Science Center Objects

The Issue: Fresh groundwater withdrawals for irrigation from 66 principal aquifers in the United States comprised approximately three-fourths of total groundwater withdrawals in the year 2000. The magnitude of these withdrawals is certainly substantial but difficult to quantify because few states actually monitor groundwater withdrawals for irrigation. Water-resource managers are also interested in how much of a withdrawal is lost to consumptive use (primarily evapotranspiration) and how much ends up as return flow (not used consumptively and thus available for further use.) The magnitude of the consumptive use of groundwater withdrawals for irrigation is, again, substantial but difficult to quantify, and no states monitor consumptive use of the withdrawals.

How USGS will help: By leveraging ongoing groundwater resource assessments in principal aquifers of the U.S., the USGS will develop and demonstrate remote-sensing based methods to consistently estimate consumptive use of irrigation water on national and regional scales.

9722-E57 - Consumptive Water Use and Groundwater Withdrawals in Irrigated Lands - Completed FY2014

Problem - There is a need to develop and test a consistent, accurate, and efficient approach for estimating groundwater withdrawn for irrigation and the associated consumptive use of the withdrawals on a regional scale. Recent advances in remote-sensing technology and energy-balance methods now allow more accurate and repeatable direct estimates of actual evapotranspiration (ETa) from irrigated lands, the predominant component of consumptive use. The required remote-sensing imagery is available from 1979 to present for the entire continental U.S. We thus have an opportunity to develop historical geospatial datasets of consumptive use for irrigated lands throughout the Nation, and to further use those datasets to estimate groundwater withdrawals for irrigation on a scale that is consistent with the principal aquifers of the Nation. Further development of these methods will support an operational system for updating nationwide estimates of irrigation water use, and for improving groundwater withdrawal and consumptive use estimates for basin-, regional-, and national-scale water availability assessments.

Objectives - The objectives of this study are to develop and demonstrate remote-sensing-based methods to consistently estimate consumptive use of irrigation water on national and regional scales. On a national scale, our objective is to demonstrate the utility of these methods for improving the accuracy and consistency of estimates of consumptive use (ETa) of irrigation water, and to then explore geographic and recent (1990-2005) temporal trends in the data. On a regional scale, we will further develop methods to incorporate remotely-sensed ETa data into water-budget models to derive more accurate and consistent estimates of groundwater withdrawals and consumptive use for different hydro-climatic regions in the U.S., and for selected principal aquifer systems including the Columbia Plateau and High Plains.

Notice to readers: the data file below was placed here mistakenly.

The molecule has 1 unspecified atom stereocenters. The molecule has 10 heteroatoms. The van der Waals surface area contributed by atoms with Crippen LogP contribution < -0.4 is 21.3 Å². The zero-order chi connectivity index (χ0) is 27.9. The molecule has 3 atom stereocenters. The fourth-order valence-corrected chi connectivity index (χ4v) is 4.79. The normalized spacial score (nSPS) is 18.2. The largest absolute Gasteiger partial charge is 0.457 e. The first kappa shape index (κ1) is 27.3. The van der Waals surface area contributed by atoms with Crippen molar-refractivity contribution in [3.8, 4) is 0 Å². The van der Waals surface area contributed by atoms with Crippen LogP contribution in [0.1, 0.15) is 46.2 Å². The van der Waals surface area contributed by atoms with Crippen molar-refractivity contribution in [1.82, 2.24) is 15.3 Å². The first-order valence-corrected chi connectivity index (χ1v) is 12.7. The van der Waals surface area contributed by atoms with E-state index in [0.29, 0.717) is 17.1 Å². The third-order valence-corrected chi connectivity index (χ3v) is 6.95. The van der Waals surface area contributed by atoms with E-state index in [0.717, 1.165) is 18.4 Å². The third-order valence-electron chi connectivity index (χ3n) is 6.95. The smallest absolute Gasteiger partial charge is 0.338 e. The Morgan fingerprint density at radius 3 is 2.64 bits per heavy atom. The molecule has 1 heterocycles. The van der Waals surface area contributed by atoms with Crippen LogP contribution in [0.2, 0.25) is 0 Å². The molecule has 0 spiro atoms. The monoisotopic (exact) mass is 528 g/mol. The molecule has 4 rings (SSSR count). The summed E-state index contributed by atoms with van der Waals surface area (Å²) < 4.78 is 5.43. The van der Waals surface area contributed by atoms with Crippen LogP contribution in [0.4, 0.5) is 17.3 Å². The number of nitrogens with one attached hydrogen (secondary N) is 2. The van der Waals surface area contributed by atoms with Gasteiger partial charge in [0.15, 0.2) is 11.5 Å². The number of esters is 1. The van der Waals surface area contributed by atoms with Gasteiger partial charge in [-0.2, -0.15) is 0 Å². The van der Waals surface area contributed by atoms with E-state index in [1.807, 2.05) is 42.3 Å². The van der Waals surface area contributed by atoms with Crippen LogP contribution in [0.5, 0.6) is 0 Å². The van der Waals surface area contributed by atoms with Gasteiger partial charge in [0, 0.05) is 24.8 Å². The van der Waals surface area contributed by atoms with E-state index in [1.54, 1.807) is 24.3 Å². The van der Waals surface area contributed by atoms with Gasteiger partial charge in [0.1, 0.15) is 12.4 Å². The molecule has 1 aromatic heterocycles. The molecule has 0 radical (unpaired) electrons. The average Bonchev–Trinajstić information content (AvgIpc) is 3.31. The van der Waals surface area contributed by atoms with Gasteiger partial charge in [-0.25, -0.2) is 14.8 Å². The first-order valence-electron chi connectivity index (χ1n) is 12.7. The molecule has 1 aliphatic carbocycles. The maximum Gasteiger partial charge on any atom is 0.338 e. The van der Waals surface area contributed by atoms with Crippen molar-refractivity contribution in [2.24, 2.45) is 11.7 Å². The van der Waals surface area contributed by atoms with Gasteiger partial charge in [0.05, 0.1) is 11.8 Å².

Relevance and Benefits - This study is consistent with the national USGS mission and goals identified in the USGS Science Strategy document. The study will help develop a clear knowledge of the status of the Nation’s water resources, data on trends in water availability and use over recent decades, and an improved ability to forecast the availability of freshwater for future human, economic, and environmental uses.

Approach - The study includes national- and regional-scale approaches that build on recent efforts to estimate monthly, seasonal, and annual ETa using energy-balance methods with remotely-sensed thermal imagery collected by Moderate Resolution Imaging Spectroradiometer (MODIS) and Advanced Very High Resolution Radiometer (AVHRR) sensors. At the national scale, monthly ETa will be estimated and provided at two spatial scales at 5-year increments from at least 1990 through 2005. Selected consumptive use estimates made using this approach will be compared to measured irrigation withdrawals where possible, and to consumptive use estimates reported in pre-1995 USGS water use compilations. At the regional scale, we will explore improvements to an existing method that uses remotely-sensed ETa estimates combined with a water balance model to estimate irrigation demand and groundwater withdrawals. The potential improvements include downscaling the current ETa estimates to a 100-m resolution, methods to differentiate surface-water and groundwater irrigation withdrawals, and more accurate methods to determine the fraction of estimated ETa supplied by precipitation.